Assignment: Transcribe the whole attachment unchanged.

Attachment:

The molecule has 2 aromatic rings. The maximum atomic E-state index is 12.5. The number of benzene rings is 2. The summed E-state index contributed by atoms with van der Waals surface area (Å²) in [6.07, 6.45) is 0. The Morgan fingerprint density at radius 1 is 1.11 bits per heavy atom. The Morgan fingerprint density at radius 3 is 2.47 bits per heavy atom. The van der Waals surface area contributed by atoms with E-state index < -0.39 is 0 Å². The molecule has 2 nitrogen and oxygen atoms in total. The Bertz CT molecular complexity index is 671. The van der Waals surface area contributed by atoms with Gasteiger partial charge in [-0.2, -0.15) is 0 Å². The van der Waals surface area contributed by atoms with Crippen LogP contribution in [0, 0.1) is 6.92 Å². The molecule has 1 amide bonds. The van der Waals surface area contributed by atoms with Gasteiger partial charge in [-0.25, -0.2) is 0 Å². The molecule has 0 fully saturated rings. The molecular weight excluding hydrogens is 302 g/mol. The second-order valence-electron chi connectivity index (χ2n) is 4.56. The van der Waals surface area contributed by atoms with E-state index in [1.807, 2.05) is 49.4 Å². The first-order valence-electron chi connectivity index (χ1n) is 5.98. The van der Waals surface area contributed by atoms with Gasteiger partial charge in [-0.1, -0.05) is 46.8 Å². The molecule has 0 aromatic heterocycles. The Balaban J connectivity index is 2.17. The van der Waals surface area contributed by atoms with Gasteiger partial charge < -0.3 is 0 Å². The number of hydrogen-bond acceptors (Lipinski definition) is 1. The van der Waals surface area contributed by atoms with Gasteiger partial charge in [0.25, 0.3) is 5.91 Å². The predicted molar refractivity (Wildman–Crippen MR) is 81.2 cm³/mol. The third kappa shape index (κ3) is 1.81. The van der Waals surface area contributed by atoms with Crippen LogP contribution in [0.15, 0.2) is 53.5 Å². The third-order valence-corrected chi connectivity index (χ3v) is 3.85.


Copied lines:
The molecule has 2 aromatic rings. The maximum atomic E-state index is 12.5. The number of benzene rings is 2. The summed E-state index contributed by atoms with van der Waals surface area (Å²) in [6.07, 6.45) is 0. The Morgan fingerprint density at radius 1 is 1.11 bits per heavy atom. The Morgan fingerprint density at radius 3 is 2.47 bits per heavy atom. The van der Waals surface area contributed by atoms with E-state index < -0.39 is 0 Å². The molecule has 2 nitrogen and oxygen atoms in total. The Bertz CT molecular complexity index is 671. The van der Waals surface area contributed by atoms with Gasteiger partial charge in [-0.2, -0.15) is 0 Å². The van der Waals surface area contributed by atoms with Crippen LogP contribution in [0, 0.1) is 6.92 Å². The molecule has 1 amide bonds. The van der Waals surface area contributed by atoms with Gasteiger partial charge in [-0.25, -0.2) is 0 Å². The molecule has 0 fully saturated rings. The molecular weight excluding hydrogens is 302 g/mol. The second-order valence-electron chi connectivity index (χ2n) is 4.56. The van der Waals surface area contributed by atoms with E-state index in [1.807, 2.05) is 49.4 Å². The first-order valence-electron chi connectivity index (χ1n) is 5.98. The van der Waals surface area contributed by atoms with Gasteiger partial charge in [-0.1, -0.05) is 46.8 Å². The molecule has 0 aromatic heterocycles. The Balaban J connectivity index is 2.17. The van der Waals surface area contributed by atoms with Gasteiger partial charge < -0.3 is 0 Å². The number of hydrogen-bond acceptors (Lipinski definition) is 1. The van der Waals surface area contributed by atoms with Gasteiger partial charge in [0.25, 0.3) is 5.91 Å². The predicted molar refractivity (Wildman–Crippen MR) is 81.2 cm³/mol. The third kappa shape index (κ3) is 1.81. The van der Waals surface area contributed by atoms with Crippen LogP contribution in [0.15, 0.2) is 53.5 Å². The third-order valence-corrected chi connectivity index (χ3v) is 3.85.